If your story is quite action / event heavy, or you prefer to shift the reader's insight from one area or perspective of your story to another, or you want your readers to maintain an objective view, this may be useful. However, it is rare for modern literature to use this style of narration alone.



Third Person Subjective / Limited (He, She, They, It)

Definition: the story is told only through one viewpoint character's perspective at a time. Unlike third person objective, the reader has access to the thoughts and feelings of the viewpoint character. The narrative is written in the character's voice but still maintains the observational flexibility of third person.


This style can be blended with third person objective. If you prefer to use a more objective style, you might insert the characters thoughts and feelings in italics or quote marks. If you prefer a more subjective style, you won't need to separate direct thoughts as the whole narrative is written from the direct perspective of the character.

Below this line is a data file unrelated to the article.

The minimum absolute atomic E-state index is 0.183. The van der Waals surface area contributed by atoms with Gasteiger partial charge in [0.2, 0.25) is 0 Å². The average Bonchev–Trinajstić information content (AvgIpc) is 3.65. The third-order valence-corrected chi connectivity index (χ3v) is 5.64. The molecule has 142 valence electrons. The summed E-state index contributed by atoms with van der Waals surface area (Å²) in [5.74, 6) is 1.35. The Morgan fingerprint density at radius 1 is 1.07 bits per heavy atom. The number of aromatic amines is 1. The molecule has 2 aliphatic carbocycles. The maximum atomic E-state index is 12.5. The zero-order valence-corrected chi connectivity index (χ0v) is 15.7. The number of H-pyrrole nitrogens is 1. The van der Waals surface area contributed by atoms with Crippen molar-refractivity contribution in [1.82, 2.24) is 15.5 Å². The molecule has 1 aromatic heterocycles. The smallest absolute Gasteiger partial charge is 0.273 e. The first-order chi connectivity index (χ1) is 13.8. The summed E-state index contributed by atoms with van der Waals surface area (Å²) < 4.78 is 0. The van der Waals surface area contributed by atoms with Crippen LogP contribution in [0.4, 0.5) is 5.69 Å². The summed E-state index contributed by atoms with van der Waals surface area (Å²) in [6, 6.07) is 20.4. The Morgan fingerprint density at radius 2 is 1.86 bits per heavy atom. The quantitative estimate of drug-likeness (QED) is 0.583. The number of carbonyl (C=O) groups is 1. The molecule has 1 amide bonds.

Pros:

  • Most impactful for characters with strong voices but where some level of wider knowledge or objectivity for the reader is preferable – for example, child protagonists

  • Can still create intimacy between characters and the readers (though less than first person)

  • Useful for exploring viewpoints and voices of more than one character, while using the same narrative style

  • Highly flexible, allowing the reader to shift between actively experiencing and interpreting events

Cons:

  • Tricky to maintain cohesion and consistency if exploring multiple viewpoints

  • Difficult to know which character's viewpoint creates the best effect during a scene